4 Key Strategic Approaches The New York Times Took to Save Their Business

Screen Shot 2014-05-30 at 9.46.54 AMThe New York Times’ leaked innovation report was probably the best thing that ever happened to the Times. Of course, the global humiliation of their digital failures had to have stung at first, in the moment, but in the end the way they responded to the truth of their situation – that they were stuck using old ways in a new world – become the source of how they found their way towards evolution. Rather than licking their wounds and doing the same thing they’ve always done, they embraced their need to change their perspective and adopted a new road map to help them take the Times legacy into the digital age, and today, they are starting to thrive.

So what happened? A few months after the New York Times innovation report was leaked, they responded by creating an Audience Development department to build and implement Audience Development strategies that would help this publishing behemoth evolve and bring them success in a 21st century media landscape.

As this Digiday article reviews in detail, under the leadership of Alexandra MacCallum, they developed Audience Development strategies that integrated the efforts of the newsroom, analytics, social media and SEO, which started the creation of a seamless, cross-platform customer experience that now works to serve the best interest of everyone – journalists, audiences and the Times.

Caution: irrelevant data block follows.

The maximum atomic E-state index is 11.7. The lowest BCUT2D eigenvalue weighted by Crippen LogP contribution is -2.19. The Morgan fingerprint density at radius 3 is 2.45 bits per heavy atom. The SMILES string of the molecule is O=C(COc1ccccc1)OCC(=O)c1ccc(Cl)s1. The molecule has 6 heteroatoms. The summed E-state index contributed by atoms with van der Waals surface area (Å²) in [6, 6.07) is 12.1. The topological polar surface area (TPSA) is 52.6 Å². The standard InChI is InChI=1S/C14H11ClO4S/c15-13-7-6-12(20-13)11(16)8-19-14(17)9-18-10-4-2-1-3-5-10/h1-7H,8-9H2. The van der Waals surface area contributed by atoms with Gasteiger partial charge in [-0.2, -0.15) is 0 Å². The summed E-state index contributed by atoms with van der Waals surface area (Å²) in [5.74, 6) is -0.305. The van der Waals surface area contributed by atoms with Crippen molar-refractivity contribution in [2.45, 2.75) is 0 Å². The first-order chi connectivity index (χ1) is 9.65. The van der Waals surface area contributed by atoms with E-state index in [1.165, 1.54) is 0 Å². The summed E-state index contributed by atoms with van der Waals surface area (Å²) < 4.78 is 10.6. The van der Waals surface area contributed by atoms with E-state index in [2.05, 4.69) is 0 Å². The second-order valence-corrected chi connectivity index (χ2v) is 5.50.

The results? Within the first 2 months, online readership increased by 20%! They found that they were not as far off as they thought. They just needed to approach their business challenges with a new paradigm – an audience first approach to brand growth.

At the core of their audience development approach was

1.   Adopting an audience first strategy

2.  Utilizing social analytics to guide the formation of strategy

3.  Creating separate niche strategies for the various types of audiences that exist within the larger Times umbrella; such as, travel or cooking

4. Changing the way their teams work together – rather than in silos – sharing ideas, supporting each other’s efforts and streamlining the work flow.

While the Times continues to adapt and grow their audience – both in size and loyalty – they are still behind other digital-only news sources like Yahoo, Huffington Post and BuzzFeed. But at least they finally took the risk to make the paradigm shift they needed in order to find the right strategy to lead them towards success. Had the innovation report not leaked, they may still be running circles around themselves trying to figure out how to evolve in the digital age. Now, with an audience first mindset, they are finally starting to join the digital evolution rather than waiting and being left behind.

What do you think? Leave a comment ...